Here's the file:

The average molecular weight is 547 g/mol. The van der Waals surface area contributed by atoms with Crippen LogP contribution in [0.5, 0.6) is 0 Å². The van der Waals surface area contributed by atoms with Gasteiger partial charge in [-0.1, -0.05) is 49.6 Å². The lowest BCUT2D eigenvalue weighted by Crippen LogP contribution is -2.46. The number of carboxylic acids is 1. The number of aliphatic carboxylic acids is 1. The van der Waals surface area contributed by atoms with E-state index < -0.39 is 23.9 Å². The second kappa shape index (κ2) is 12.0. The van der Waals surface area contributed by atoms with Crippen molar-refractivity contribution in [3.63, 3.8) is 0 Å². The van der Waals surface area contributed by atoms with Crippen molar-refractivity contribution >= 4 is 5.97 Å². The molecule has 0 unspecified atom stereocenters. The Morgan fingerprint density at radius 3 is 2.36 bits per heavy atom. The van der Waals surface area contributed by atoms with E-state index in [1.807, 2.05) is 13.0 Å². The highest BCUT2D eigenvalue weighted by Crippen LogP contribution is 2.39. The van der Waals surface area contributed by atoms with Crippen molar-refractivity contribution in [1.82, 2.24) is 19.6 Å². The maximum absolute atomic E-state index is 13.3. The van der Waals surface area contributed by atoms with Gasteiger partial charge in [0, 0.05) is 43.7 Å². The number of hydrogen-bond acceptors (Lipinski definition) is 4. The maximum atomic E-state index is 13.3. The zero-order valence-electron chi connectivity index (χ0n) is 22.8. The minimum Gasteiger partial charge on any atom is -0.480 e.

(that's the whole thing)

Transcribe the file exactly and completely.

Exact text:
The average molecular weight is 547 g/mol. The van der Waals surface area contributed by atoms with Crippen LogP contribution in [0.5, 0.6) is 0 Å². The van der Waals surface area contributed by atoms with Gasteiger partial charge in [-0.1, -0.05) is 49.6 Å². The lowest BCUT2D eigenvalue weighted by Crippen LogP contribution is -2.46. The number of carboxylic acids is 1. The number of aliphatic carboxylic acids is 1. The van der Waals surface area contributed by atoms with E-state index < -0.39 is 23.9 Å². The second kappa shape index (κ2) is 12.0. The van der Waals surface area contributed by atoms with Crippen molar-refractivity contribution in [3.63, 3.8) is 0 Å². The van der Waals surface area contributed by atoms with Crippen molar-refractivity contribution >= 4 is 5.97 Å². The molecule has 0 unspecified atom stereocenters. The Morgan fingerprint density at radius 3 is 2.36 bits per heavy atom. The van der Waals surface area contributed by atoms with E-state index in [1.807, 2.05) is 13.0 Å². The highest BCUT2D eigenvalue weighted by Crippen LogP contribution is 2.39. The van der Waals surface area contributed by atoms with Crippen molar-refractivity contribution in [1.82, 2.24) is 19.6 Å². The maximum absolute atomic E-state index is 13.3. The van der Waals surface area contributed by atoms with Gasteiger partial charge in [0, 0.05) is 43.7 Å². The number of hydrogen-bond acceptors (Lipinski definition) is 4. The maximum atomic E-state index is 13.3. The zero-order valence-electron chi connectivity index (χ0n) is 22.8. The minimum Gasteiger partial charge on any atom is -0.480 e.